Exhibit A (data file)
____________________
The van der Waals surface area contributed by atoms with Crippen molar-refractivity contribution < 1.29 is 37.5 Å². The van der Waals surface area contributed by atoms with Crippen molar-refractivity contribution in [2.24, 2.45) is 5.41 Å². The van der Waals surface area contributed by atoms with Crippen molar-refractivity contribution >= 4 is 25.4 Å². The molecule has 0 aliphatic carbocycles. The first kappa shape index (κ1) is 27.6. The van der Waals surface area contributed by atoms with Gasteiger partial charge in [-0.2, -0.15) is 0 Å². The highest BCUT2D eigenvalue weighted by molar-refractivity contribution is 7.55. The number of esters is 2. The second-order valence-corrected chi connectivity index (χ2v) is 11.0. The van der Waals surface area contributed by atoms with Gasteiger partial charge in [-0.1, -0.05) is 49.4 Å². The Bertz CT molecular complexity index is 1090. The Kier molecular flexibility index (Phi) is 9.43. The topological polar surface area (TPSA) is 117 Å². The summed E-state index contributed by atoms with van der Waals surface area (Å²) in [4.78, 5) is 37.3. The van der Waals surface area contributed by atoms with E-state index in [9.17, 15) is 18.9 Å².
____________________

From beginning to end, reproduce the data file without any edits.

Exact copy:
The van der Waals surface area contributed by atoms with Crippen molar-refractivity contribution < 1.29 is 37.5 Å². The van der Waals surface area contributed by atoms with Crippen molar-refractivity contribution in [2.24, 2.45) is 5.41 Å². The van der Waals surface area contributed by atoms with Crippen molar-refractivity contribution >= 4 is 25.4 Å². The molecule has 0 aliphatic carbocycles. The first kappa shape index (κ1) is 27.6. The van der Waals surface area contributed by atoms with Gasteiger partial charge in [-0.2, -0.15) is 0 Å². The highest BCUT2D eigenvalue weighted by molar-refractivity contribution is 7.55. The number of esters is 2. The second-order valence-corrected chi connectivity index (χ2v) is 11.0. The van der Waals surface area contributed by atoms with Gasteiger partial charge in [-0.1, -0.05) is 49.4 Å². The Bertz CT molecular complexity index is 1090. The Kier molecular flexibility index (Phi) is 9.43. The topological polar surface area (TPSA) is 117 Å². The summed E-state index contributed by atoms with van der Waals surface area (Å²) in [4.78, 5) is 37.3. The van der Waals surface area contributed by atoms with E-state index in [9.17, 15) is 18.9 Å².